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St. Theodore, Euchaïta and Anatolia, c. 500-1000 CE: Landscape, Climate and the Survival of an Empire

St. Theodore, Euchaïta and Anatolia, c. 500-1000 CE: Landscape, Climate and the Survival of an Empire

Paper given by John Haldon

Delivered at Boğaziçi University on 21 November 2017

St Theodore ‘the recruit’ was one of the most important military saints of the Byzantine and wider medieval world, and his cult center, at Euchaïta in northern Turkey, was famous from the fifth century on.  Recent research has revealed some aspects of this medieval town, but has also contributed to knowledge of some important environmental changes that took place in the medieval period.  This paper will review some of that research and its implications for the history of the Byzantine empire.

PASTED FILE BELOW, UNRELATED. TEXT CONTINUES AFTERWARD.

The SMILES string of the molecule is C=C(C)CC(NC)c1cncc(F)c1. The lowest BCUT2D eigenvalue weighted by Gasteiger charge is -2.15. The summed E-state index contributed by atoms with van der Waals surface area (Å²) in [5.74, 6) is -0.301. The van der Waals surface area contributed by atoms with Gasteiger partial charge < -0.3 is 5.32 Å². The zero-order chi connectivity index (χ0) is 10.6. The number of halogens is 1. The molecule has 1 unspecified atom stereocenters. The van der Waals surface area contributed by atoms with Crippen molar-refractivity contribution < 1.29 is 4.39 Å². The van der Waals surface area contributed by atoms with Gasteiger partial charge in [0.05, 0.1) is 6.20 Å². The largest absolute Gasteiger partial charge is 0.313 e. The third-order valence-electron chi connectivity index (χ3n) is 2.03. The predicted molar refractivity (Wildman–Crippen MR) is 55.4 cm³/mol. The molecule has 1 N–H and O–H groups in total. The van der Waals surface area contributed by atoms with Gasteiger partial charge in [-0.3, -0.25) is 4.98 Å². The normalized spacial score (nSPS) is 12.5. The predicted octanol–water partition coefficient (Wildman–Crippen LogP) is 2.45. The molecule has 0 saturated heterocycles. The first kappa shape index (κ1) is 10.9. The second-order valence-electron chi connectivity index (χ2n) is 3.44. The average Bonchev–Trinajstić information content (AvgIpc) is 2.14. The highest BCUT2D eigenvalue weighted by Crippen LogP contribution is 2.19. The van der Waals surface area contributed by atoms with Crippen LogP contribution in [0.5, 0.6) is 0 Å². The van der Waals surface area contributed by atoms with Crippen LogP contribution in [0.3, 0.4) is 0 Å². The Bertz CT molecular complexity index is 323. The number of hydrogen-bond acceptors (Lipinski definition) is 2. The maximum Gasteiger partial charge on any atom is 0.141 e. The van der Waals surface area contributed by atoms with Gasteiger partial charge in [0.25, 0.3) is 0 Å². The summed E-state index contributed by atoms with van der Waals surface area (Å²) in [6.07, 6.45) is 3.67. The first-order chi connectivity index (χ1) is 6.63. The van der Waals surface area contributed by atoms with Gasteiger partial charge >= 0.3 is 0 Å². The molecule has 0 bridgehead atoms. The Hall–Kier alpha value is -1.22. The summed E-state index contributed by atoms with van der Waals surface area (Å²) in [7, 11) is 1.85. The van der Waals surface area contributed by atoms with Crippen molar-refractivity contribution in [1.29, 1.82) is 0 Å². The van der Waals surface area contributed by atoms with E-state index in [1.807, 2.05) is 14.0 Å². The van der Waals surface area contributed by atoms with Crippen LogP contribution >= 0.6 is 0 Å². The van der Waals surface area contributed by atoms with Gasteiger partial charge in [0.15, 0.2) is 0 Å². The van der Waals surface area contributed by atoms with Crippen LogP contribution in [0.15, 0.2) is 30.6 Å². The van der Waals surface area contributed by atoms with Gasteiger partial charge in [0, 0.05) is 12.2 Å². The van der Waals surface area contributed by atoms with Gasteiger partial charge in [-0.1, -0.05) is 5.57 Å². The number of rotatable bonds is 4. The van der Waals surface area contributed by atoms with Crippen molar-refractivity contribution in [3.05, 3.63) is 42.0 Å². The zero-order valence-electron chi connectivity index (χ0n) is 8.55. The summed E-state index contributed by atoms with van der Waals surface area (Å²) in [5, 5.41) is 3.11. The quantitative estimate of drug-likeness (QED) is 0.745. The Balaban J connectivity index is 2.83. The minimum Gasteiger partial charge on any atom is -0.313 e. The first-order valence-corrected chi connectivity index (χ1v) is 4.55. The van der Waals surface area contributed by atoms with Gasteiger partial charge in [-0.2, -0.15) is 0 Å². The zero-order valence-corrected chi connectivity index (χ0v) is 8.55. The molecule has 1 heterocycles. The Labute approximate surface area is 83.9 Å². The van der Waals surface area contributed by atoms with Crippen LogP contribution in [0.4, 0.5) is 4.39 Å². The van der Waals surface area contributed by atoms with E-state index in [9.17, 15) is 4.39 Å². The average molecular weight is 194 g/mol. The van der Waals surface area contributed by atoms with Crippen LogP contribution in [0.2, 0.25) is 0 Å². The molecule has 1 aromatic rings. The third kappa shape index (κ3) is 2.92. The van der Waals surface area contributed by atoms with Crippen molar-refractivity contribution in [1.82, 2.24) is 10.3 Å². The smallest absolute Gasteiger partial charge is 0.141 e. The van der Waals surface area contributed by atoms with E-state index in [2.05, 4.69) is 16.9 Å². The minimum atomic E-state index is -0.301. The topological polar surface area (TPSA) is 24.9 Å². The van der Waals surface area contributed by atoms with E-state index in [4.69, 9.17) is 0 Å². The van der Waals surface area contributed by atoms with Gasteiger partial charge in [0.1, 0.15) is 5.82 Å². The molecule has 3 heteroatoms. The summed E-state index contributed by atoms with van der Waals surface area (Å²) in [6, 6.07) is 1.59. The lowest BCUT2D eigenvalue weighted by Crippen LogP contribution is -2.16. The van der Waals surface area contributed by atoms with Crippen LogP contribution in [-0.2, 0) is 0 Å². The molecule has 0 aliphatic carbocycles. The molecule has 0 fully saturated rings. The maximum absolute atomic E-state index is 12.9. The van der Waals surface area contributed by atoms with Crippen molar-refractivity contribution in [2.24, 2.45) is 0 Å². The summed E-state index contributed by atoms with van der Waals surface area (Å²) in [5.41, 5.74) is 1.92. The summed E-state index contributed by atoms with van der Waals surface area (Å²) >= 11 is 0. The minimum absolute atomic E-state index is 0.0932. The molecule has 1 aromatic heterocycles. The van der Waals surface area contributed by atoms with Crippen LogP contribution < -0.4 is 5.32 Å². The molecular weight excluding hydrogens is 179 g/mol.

John Haldon is Shelby Cullom Davis ’30 Professor of European History, Professor of Byzantine History and Hellenic Studies, and Director of the Mossavar-Rahmani Center for Iran and Persian Gulf Studies at Princeton University.

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